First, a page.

Seeking The Golden Oryx of Namibia

Namibian Adventure Number Two: Photographing The Golden Oryx.

I meet Burger Olefson, guide and professional hunter in Windhoek the capital of Nambia and travel six hour south to the desert cross roads at Keetmanshoop in the southern desert. Another 65 miles on gravel roads brings us to a farm gate. Eight more miles on sandy roads and we reach an old farm house built in the 1800s. This is will be our base to photograph the Golden Oryx or Burchell Oryx. .

The Golden Oryx is a subspecies of the Gemsbok in southern Africa. It is one of the rarest antelop in Africa. They live in a small isolated part of Namibia. Scientists at Capetown Univerity are looking at the genetics of this oryx and will have more specifics on it over the next several years. I am here to photography them and write a short species profile for Sports Afield Magazine. Burger and the ranch staff are more than willing to help.

Like the American Bison and Tule Elk, Golden Oryx numbers dwindled to less than one hundred with small isolated herds clinging to remote isloated canyons. Over the past two decades rancher Fred Burchell has rounded up small herds of these oryxes from these remote canyons in the Namibian desert. He first discovered a small band/herd of Golden Oryx on this ranch and spent years seeking out other small herds, capturing the ones he could and bringing them this ranch.

Today there are over a hundred Golden Oryx on his 98,000 acre ranch. He has confined them to several square miles of rocky, brushy and sandy river bottom land to propagate the herd. The fenced off area or camp as they call it is enclosed by an 8 foot tall fence. This is very similar to the confinement of the last American bison at the Lamar Ranch in Yellowstone when only 50 or so genetically pure bison were left in all of the United States after 1905. In both America and in Namibia the key to success is propagating them in their natural environment and maintaining a pure genetic pool. The two square miles of rocky hillsides, thorn thickest, savanna grasses and river bed they live form a natural habitat that is varied and protected. The cover is extensive and the herds are elusive.

Trying to photograph them I learned how spooky they could be. At the sound of our land rover they bolted into the dense brush, over rocky ridges and through river bottoms. We followed and stalked herd after herd. They always moved away well out of camera range. I though this was going to be a give-mee.

Burger my guide did a double take when I said I needed to get within 50 yards of the animals for good pictures. Then he just laughed. He is a youn man with a good natured. He smiled and said, “Yes, we will try. I think with a bit of luck we can do it!”

I expected to just sit at a water hole and have the oryx come in to drink. Then I would snap pictures from a blind. I should have done my home work. Oryx seldom drink from water holes. They have adapted to the harshes of deserts by getting almost all of their water from the grasses and shrubs they eat. They are the perfect desert antelope

Over the next three days we seldom got closer than 400 yards. What I envisioned as a simple task of taking pictures of penned up animals turned into to a mission that involved miles of driving a land rover over rocky terrain, bouncing trhough river bottoms and weaving our way through boulder into high passes. We hiked into massive rock out croppings, wandered miles of desert and stalked individual animals and small herds of oryx each day. I got lots of pictures, but none good enough to publish.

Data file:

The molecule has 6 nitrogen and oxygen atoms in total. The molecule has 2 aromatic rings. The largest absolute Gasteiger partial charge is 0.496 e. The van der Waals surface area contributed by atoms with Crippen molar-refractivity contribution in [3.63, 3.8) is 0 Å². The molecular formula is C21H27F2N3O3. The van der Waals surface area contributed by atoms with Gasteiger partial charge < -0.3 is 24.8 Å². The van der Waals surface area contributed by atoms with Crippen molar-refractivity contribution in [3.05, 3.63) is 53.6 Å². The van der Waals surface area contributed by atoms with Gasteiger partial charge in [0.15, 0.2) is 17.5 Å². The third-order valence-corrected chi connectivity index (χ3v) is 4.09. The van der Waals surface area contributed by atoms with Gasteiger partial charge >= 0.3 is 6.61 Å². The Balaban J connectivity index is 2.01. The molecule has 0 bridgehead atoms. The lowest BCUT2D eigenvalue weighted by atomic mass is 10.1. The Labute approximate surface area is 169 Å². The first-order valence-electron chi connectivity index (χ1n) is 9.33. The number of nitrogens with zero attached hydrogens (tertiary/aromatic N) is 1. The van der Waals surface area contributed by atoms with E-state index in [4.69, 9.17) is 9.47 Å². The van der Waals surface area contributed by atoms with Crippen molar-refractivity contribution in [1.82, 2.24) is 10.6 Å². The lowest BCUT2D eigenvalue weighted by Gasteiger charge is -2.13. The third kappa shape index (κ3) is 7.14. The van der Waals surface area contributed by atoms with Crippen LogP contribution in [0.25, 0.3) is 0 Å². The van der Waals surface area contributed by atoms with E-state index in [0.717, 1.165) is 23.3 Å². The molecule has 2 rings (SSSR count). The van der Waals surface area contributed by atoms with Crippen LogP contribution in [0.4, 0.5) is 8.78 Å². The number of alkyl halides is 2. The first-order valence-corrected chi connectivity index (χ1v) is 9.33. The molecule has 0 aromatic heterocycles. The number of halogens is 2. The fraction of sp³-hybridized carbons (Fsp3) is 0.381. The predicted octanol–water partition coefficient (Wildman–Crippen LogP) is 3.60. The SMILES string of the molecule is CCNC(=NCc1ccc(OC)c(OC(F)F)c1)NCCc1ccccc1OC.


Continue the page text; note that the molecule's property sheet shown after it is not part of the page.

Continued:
Our driver and tracker Jan, a native of the local area, had exceptional skills as a tracker and instantly spotted animals which it took me several tries to find with good binoculars. He knew the movements of the oryx and put us in position a number of times to intercept them at a pass or feeding area. Each time the wind shifted and they got our scent or they just took a different route.

Several mornings the temperature was in the 40 degree range and the afternoon heated up into the 90’s. The wind blew constantly. Like the oryx, we retreated from the sun and wind only we went to the ranch house for shade, food and a cold beer.

On day four an hour before sunset we found a herd of 35-40 Golden Oryx in a small canyon. The wind was in our favor and we got within 100 yards of the herd. After shooting all the pictures I could at 100 yards I got down on my belly and snaked my way 25 yards closer crawling through throne brush. Several punchers later the pictures got much better. Now I was 75 yards away. After taking 50 pictures I decided to try crawling closer. With fading light I had nothing to loose if the herd spooked and ran.

The herd had me spotted but evidently could not figure out what it was that was sneaking up in such an obvious fashion laying flat on the ground. Several of the biggest bulls moved in front of the herd and walked toward me. Slowly I rolled into shoot position and started snapping photos. For the next 15 minutes the herd milled mystified at the odd form on the ground behind the brush. This gave me the opportunity of a lifetime to take photos of one of the rarest antelope on earth with golden light.

The future is bright for the Golden Oryx. But unlike American where the US Government and Yellowstone National Park spent millions of dollars restoring the bison herds of America, the Burchells will bear the cost of propagating the small but growing herd of Golden Oryx. The herd is growing at a steady rate. The excellent reproduction and future potential of the herd allows for a small harvest of mature males called bulls. The money garnered from the hunts is put back into fencing, protection and habitat restoration for the Golden Oryx

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